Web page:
Tuesday Poem – “Otherwise”, by Jane Kenyon

I got out of bed
on two strong legs.
It might have been
otherwise. I ate
cereal, sweet
milk, ripe, flawless
peach. It might
have been otherwise.
I took the dog uphill
to the birch wood.
All morning I did
the work I love.

At noon I lay down
with my mate. It might
have been otherwise.
We ate dinner together
at a table with silver
candlesticks. It might
have been otherwise.
I slept in a bed
in a room with paintings
on the walls, and
planned another day
just like this day.
But one day, I know,
it will be otherwise.

– Jane Kenyon
from Otherwise: New and Selected Poems (Graywolf Press, 1996)

The last few days have been a turbulent finale to a turbulent few weeks. The aftershocks from the earthquake are finally subsiding, but the shocks from the after-effects are only just beginning. On a personal level, as well as on a more general-public one. Round a corner, and you’re faced with a pile of rubble where a building used to be. Or a red piece of paper taped to the doors, and the words NO GO spray painted across the windows. And there are the little(r) things too – I think it’s been just over three weeks since I last had a solid night’s sleep, and I’m one of many in the same state. Christchurch isn’t quite the City of the Living Dead, but we’re certainly a City of the Shaken, Rattled, and Shell-shocked.

But not Rolled, and it could have been otherwise. So very easily Otherwise. We’ve got a lot to be thankful for, as well as a hell of a lot to repair, rebuild and re-inhabit. I suppose some people might say poetry is a luxury in this situation – an indulgence. But two days ago, two weeks after the quake, I sat in a room of students who were sharing poems begun in the almost unimaginable before, and completed through the after. Not just good poems. Magnificent poems. And I watched each one of my students start to calm a little as they read, as they listened, as they commented and suggested and shared. Maybe not blossoming yet, but certainly shaking a little dust off their leaves. Dust off their lives. I felt so proud of them! such a huge surge of love, right then, right there. Maybe it was the fellowship, the camaraderie. That would be the logical explanation. But … I think otherwise.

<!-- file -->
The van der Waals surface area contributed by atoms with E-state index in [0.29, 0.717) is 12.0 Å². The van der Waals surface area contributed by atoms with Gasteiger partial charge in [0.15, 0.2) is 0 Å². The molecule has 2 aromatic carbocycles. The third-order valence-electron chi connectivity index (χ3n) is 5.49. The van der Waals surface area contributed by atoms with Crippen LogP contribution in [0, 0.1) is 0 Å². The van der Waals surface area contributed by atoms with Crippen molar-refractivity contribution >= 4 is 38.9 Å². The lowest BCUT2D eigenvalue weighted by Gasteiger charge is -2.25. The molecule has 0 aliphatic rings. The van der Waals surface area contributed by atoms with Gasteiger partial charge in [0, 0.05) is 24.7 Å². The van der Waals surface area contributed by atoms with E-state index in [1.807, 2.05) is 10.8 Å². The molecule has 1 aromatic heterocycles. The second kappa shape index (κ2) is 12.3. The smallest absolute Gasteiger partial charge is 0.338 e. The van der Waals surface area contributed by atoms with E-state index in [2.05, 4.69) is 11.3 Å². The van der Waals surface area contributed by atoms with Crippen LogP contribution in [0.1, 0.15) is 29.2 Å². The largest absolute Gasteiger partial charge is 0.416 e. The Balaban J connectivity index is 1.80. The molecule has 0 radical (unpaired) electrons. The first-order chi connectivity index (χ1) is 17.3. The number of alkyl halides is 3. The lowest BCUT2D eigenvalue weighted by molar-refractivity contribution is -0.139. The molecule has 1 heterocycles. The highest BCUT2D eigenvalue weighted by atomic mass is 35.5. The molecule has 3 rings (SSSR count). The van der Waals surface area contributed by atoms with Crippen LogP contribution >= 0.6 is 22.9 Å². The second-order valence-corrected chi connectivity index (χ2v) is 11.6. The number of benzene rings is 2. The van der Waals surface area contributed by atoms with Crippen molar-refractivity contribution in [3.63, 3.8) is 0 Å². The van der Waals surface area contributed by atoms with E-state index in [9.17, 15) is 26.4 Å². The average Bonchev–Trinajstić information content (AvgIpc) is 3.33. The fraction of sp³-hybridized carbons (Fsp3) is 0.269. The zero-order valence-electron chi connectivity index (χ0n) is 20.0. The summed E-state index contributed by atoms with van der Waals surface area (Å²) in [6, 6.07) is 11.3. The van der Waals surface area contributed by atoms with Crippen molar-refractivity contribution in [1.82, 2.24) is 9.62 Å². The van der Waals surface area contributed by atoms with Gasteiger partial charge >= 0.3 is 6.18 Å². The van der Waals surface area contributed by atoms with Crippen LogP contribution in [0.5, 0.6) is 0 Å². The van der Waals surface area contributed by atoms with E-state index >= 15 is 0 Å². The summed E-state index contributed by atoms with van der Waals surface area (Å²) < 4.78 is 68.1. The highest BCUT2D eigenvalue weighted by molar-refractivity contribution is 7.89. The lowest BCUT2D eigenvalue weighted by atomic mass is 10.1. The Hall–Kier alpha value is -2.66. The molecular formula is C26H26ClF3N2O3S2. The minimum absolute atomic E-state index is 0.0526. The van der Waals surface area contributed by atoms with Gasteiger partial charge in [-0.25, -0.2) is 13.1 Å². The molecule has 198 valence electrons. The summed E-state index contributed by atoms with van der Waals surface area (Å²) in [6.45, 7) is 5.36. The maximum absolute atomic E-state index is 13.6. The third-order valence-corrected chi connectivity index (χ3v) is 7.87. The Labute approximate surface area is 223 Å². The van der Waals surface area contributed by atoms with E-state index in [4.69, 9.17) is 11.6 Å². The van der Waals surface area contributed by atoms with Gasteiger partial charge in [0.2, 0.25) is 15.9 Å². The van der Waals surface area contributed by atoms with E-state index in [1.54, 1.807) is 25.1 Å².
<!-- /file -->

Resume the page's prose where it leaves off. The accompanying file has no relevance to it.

This will be my last posting for a wee while. Amid the personal and public chaos of the last few months, we’ve bought a house – one of the lucky ones to have survived both the quake and then the insurance companies’ clamp-down on new policies. So the next four weeks or so will be spent in move-related disorganisation (which is even worse than my usual state …)

Sanity and calm are things that I (and virtually everyone in Canterbury) would very much like to experience sometime soon – but, as Cheryl Crow sings in Every day is a Winding Road:

“I’ve never been there,
but the brochure looks nice …”

For more Tuesday Poems, visit: http://tuesdaypoem.blogspot.com/.

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8 thoughts on “Tuesday Poem – “Otherwise”, by Jane Kenyon

  1. An appropriate choice, and a very poignant commentary to go with it. Thanks once more Jo.

    (Help, what will we do for ‘a wee while’ with no Tuesday posts from you?)

  2. Thanks Joanna – for this poem and for telling us what poetry can do even in the most fraught situations. Your students are so lucky to have you. We’ll all miss you for the next few Tuesdays… come back soon!

  3. I hope everything goes well for you there. Still thinking about everyone – we were all in a state of shock when I left last week. I know I won’t recognise Christchurch when I come back next year.

  4. Two of my favs – the Jane Kenyon poem and Sheryl Crow! Glad you have got a house that is un-harmed – happy moving and settling (though let’s hope the earth does more of the latter for you guys).

  5. Just writing to say that I’ve missed your updates and hope that you are well. My fiance and I live in Otago, near a small village called Kurow–we felt the biggest of the quakes and were shaken ourselves. Not having been back to Christchurch since the devastation, nor experiencing the shocks nearest the epicenter, we cannot share your emotional space but instead can only send our heart-felt sympathies . . . which we do.

    As a writer new to the south island, I found your blog rather a bit of an inspiration–I do hope you return to it. As I am sure there are many like me, I’ll be bold and say: your readers are out there, waiting 🙂

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